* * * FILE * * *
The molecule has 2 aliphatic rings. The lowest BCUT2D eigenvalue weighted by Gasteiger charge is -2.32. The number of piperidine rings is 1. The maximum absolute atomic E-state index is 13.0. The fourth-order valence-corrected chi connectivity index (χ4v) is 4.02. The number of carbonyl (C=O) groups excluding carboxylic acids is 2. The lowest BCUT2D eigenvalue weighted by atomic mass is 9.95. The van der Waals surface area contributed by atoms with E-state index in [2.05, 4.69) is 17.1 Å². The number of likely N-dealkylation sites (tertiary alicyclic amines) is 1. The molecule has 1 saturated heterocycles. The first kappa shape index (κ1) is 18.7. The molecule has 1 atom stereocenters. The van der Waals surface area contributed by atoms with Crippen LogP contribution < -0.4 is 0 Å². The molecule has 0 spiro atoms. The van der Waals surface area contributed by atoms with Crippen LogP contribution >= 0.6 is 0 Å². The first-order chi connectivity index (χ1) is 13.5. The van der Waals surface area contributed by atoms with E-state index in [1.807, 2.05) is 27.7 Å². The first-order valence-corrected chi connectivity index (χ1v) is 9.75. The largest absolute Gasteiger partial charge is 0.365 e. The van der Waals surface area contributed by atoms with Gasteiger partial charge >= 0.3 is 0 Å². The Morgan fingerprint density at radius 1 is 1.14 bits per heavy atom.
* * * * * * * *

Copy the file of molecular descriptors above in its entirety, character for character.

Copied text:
The molecule has 2 aliphatic rings. The lowest BCUT2D eigenvalue weighted by Gasteiger charge is -2.32. The number of piperidine rings is 1. The maximum absolute atomic E-state index is 13.0. The fourth-order valence-corrected chi connectivity index (χ4v) is 4.02. The number of carbonyl (C=O) groups excluding carboxylic acids is 2. The lowest BCUT2D eigenvalue weighted by atomic mass is 9.95. The van der Waals surface area contributed by atoms with E-state index in [2.05, 4.69) is 17.1 Å². The number of likely N-dealkylation sites (tertiary alicyclic amines) is 1. The molecule has 1 saturated heterocycles. The first kappa shape index (κ1) is 18.7. The molecule has 1 atom stereocenters. The van der Waals surface area contributed by atoms with Crippen LogP contribution < -0.4 is 0 Å². The molecule has 0 spiro atoms. The van der Waals surface area contributed by atoms with Crippen LogP contribution >= 0.6 is 0 Å². The first-order chi connectivity index (χ1) is 13.5. The van der Waals surface area contributed by atoms with E-state index in [1.807, 2.05) is 27.7 Å². The first-order valence-corrected chi connectivity index (χ1v) is 9.75. The largest absolute Gasteiger partial charge is 0.365 e. The van der Waals surface area contributed by atoms with Gasteiger partial charge >= 0.3 is 0 Å². The Morgan fingerprint density at radius 1 is 1.14 bits per heavy atom.